This is the third article in a series about the story and technical details of Goblin Quest: Escape!. If you’d like to support us on Steam Greenlight, you can find our page here: http://botbiteindustries.com/greenlight.php
This post is about the map editor we’ve created for the game. It’s built by extending Unity’s editor, and is essentially a 3D tile-based editor with lots of useful features.
Content is killer
Ask any experienced developer what your first indie game should be and they’ll tell you: anything that doesn’t require hand-made content. So of course we made a game that relies heavily on hand-made content. We did consider automatic dungeon generation, but our goals were very specific with each map, so we had to hand-craft them. However if you spend so much time on a game, speeding up the content generation process any way you can is extremely useful, so we implemented a lot of helpful features that make map editing quicker.
Unity as an editor
One of the most useful features of Unity3D is that you can extend the editor with ease. Making a game is as much about tool development as gameplay coding, so not having to worry about writing your own editor is great. The only down-side is that you’re forced into Unity’s own serialization system and if you want to make map-saving a simplified process, you have to hack your own system to match Unity’s expectations. This, however, is a small part to pay.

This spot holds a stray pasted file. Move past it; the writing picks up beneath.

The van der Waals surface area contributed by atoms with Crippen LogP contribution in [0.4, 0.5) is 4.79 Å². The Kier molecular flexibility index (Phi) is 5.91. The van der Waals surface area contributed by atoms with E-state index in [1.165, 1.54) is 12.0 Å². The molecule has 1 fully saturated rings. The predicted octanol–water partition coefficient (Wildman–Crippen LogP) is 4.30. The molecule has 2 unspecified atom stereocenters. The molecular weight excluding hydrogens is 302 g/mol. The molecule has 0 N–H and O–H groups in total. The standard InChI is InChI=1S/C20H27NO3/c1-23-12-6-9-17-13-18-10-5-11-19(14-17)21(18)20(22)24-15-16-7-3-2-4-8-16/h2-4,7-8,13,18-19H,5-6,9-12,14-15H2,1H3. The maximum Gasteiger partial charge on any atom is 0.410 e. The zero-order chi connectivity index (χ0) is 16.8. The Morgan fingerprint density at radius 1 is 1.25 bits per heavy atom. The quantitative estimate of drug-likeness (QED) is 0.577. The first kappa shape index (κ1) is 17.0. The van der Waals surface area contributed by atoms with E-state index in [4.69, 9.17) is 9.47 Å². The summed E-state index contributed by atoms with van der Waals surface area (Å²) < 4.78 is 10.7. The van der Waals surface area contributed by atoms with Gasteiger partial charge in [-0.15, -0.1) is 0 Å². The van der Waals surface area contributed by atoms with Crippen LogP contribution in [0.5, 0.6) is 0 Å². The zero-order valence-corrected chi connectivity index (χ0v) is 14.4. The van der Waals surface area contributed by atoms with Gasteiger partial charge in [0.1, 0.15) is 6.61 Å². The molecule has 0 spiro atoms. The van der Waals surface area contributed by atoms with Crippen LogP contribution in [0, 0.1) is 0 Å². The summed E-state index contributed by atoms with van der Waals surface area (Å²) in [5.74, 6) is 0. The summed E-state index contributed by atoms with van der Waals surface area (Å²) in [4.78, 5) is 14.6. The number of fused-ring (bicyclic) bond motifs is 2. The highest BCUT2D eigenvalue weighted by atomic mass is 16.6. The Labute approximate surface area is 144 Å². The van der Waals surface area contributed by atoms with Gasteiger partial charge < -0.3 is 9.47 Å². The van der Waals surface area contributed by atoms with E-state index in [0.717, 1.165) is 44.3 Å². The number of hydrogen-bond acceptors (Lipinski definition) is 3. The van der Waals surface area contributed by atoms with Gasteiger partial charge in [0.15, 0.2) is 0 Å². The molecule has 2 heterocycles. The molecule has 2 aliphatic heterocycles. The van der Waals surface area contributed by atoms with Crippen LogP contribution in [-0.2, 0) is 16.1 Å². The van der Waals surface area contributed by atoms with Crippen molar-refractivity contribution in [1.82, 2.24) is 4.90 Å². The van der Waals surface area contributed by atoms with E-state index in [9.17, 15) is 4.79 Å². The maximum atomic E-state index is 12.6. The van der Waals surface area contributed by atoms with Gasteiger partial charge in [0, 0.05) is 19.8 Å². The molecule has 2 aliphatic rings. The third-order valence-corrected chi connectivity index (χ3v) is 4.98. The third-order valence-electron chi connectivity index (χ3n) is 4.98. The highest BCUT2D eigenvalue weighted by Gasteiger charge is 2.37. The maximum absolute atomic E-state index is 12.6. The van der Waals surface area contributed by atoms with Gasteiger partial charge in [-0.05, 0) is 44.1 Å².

Another great Unity feature is that it makes reusability extremely easy. Both its object hierarchy and component-based design help with adapting and mixing different solutions for your new needs. You’ll see examples of this later.
The basis – 2D tile-based editing
Since our prototype was a 2D game, we’ve started with a 2D tile-based editor. This is essentially a simple painting solution that directly modifies a mesh (adds vertices and UVs) to build a tile-based map. In a certain way it’s like a pixel-based editor, except each pixel is a large tile. Later several types of layers were added. This one is called the PaintablePlane.
Using the Fill function you can easily create the basis of the layer.You can draw additional details on the layer by simply selecting the tiles you want to use on the texture and drawing them on the ground.
3D tile automation
As mentioned in the previous post, one of the important changes after going 3D was switching to the blocky dungeon-based look. This made editing very easy, because one base block and some variations could be used anywhere on the map.
This base block is a really simple placeholder with square meshes. This block is used when editing and testing maps because it’s a lot faster to start up a scene with such a simple block.
As you can see, the block is optimized to only contain the sides that are actually visible. Such a simple optimization may seem unnecessary, but when editing maps with up to 10k tiles, every bit counts.
This is the magic step – with the click of a button, the placeholder blocks can be automatically converted to actual tiles. The walls of each tile are randomly selected out of a pool of about 7 (the simple wall module has more weight to make it more common). Unnecessary and overlapping objects are discarded to create an optimized, continous setup.
3D tile editing